Friday, March 31, 2017

News: Early Text of the Pericope Adulterae Found in Book-binding

The cover of a fragmentary
copy of Selenographia (1647)
          Although manuscripts of the New Testament continue to be discovered in remote monasteries, the axiom,“The best place to discover a New Testament manuscript is a European library” has been proven to be correct once again:  an early fragment containing the pericope adulterae has been found in Denmark, after being recycled centuries ago to be used as material in the binding of a printed book.
          About a year ago, at the Forsknings Bibliotek Christiania in Copenhagen, Denmark, assistant librarian Kirk Walkeek noticed an old book as he was conducting a routine inventory-check.  Upon examination, it was found to be “beskadiget,” a fragment of a damaged book; almost all of its pages were missing.  When whole, it had been a 1647 copy of astronomer Johann Hevelius’ Selenographia (subtitled sive, Lura [sic] descriptio), but now it contains only a few pages, which feature Hevelius’ description of a device to view obscured objects through the use of mirrors and lenses.
          At the same time Walkeek was undertaking the library’s inventory-check, professor Dr. Kris Jodi was at the library, and had just completed multi-spectral imaging of dozens of old book-bindings, searching for signs of recycled manuscripts.  Multi-spectral imaging technology, similar to x-rays, has already yielded the discovery of numerous manuscripts (see, for example, here and here and here).  Dr. Jodi’s experimental work is taking the technology a step further:  using Photomagnetic Hyperspectral Ultraviolet Light Scans, several images of a binding are made; each one is “tuned” to detect specific ingredients in ancient ink.  From these images, an aggregate image is formed, thus allowing the ink on hidden pages to be revealed without the pages themselves being visible.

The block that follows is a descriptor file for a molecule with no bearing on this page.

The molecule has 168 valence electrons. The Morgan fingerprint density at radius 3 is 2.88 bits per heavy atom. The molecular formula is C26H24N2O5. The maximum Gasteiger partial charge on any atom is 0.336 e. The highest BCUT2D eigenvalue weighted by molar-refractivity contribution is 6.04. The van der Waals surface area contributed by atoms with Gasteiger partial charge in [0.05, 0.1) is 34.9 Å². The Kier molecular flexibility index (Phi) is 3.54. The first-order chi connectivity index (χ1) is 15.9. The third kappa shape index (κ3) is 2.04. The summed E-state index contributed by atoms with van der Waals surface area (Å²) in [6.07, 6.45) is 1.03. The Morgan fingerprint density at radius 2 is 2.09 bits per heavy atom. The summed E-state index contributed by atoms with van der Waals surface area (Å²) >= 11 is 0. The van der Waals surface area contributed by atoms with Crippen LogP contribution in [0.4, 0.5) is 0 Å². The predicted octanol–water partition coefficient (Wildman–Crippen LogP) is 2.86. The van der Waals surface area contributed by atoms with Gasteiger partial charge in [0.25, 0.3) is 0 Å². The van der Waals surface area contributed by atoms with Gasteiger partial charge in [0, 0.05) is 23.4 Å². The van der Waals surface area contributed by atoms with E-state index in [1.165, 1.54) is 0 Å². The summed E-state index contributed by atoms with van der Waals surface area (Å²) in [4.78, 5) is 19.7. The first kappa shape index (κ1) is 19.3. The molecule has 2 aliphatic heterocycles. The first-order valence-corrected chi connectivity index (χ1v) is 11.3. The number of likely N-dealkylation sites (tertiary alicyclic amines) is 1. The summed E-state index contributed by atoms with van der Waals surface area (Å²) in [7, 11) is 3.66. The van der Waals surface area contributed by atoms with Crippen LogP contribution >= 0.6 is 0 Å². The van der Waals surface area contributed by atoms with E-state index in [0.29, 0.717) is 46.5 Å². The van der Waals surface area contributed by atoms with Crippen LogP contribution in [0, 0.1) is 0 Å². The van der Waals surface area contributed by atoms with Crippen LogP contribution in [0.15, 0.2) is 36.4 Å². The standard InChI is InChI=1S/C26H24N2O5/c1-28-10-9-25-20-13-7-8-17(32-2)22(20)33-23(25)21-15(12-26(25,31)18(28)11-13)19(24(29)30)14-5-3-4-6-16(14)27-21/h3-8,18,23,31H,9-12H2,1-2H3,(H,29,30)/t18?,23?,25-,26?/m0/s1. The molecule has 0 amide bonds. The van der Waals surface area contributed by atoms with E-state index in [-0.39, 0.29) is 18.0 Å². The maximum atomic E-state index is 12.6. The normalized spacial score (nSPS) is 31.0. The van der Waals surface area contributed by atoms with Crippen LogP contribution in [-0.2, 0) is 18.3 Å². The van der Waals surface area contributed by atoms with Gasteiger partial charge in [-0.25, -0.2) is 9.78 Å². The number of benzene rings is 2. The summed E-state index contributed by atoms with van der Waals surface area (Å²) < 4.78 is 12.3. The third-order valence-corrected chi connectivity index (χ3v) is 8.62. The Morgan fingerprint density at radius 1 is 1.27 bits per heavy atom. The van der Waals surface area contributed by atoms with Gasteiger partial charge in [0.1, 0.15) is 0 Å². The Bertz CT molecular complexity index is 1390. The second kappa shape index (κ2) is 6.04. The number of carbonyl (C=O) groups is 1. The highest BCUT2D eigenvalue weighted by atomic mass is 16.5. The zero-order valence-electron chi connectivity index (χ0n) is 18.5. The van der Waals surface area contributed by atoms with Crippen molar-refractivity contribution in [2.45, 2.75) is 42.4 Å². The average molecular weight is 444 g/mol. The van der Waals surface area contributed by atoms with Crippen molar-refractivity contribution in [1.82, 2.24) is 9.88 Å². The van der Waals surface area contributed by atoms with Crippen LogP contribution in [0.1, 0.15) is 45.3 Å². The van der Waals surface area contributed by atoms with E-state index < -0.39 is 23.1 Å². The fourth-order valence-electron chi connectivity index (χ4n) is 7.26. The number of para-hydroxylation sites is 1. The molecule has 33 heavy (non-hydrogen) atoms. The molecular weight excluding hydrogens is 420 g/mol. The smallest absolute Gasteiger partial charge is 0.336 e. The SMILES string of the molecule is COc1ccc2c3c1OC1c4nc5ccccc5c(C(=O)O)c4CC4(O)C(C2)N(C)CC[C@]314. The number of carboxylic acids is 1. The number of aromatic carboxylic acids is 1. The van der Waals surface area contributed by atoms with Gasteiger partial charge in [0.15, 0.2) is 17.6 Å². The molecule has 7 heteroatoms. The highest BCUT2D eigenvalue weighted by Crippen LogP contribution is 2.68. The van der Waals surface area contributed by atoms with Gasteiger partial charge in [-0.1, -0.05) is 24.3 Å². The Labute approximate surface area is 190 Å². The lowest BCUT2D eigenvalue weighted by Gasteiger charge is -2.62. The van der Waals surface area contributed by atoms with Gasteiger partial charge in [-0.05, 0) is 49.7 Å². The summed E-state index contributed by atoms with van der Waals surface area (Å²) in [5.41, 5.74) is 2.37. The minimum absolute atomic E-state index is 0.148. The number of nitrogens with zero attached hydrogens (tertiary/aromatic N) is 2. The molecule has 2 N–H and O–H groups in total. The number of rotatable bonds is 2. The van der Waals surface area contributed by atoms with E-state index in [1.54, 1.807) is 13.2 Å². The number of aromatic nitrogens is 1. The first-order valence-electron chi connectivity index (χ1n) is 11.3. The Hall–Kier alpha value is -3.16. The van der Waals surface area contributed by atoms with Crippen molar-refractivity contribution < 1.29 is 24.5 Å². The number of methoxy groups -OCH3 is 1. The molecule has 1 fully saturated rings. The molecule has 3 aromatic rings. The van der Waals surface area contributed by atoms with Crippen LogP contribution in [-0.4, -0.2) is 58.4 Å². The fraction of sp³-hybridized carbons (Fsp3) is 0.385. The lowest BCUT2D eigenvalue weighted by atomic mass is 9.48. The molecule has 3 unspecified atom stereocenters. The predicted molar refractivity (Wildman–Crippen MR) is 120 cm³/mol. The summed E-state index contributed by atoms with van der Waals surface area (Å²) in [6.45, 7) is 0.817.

A mutilated Latin fragment embedded in the binding:
John 7:50-8:5a on recto; John 8:5b-12 on verso.
(Superimposed over the book-cover.)
         Walkeek, noticing that the binding of the Selenographia fragment was somewhat  bulky, presented it to Jodi, who scanned it using the PHULS scanning-tools.  The result:  the discovery of a page from an ancient Latin copy of the Gospel of John, containing text from 7:50-8:12.  This includes the pericope adulterae, which many commentators regard as a later addition to the text because it is absent from a number of early manuscripts.  This page, trimmed to 23.5 x 15.5 centimeters, was probably one of many discarded pages from a damaged copy of the Gospels that were reused as binding-material.  The center of the page has been cut away, but the rest of the text, on both sides of the page, has survived.
          Paleographical analysis of the script indicates that the codex from which the fragment was taken was produced in the 700’s, possibly in Northumbria.  It resembles the Vulgate but has some affinities with a form of the earlier Old Latin text, which is notable for its inclusion of the pericope adulterae.  A full analysis is scheduled for publication later this year in a special Danish edition of the German journal Zeitschrift des Lachens.

4 comments:

Daniel Buck said...

This is interesting: an entire page of a manuscript - the very page containing the PA - was cut out. Now, where have we seen this before?

Tommy Wasserman said...

Maybe in the English edition of the Journal of Laughter?

Daniel Buck said...

Actually, I was thinking of manuscripts like Codex Veronensis.

Daniel Buck said...

Oh, boy. James, you put a LOT of work into this one. I don't know how it could be topped.
I guess it's pretty clear I'm not a Lutheran theologian. But, still, the April tag should have been clue enough.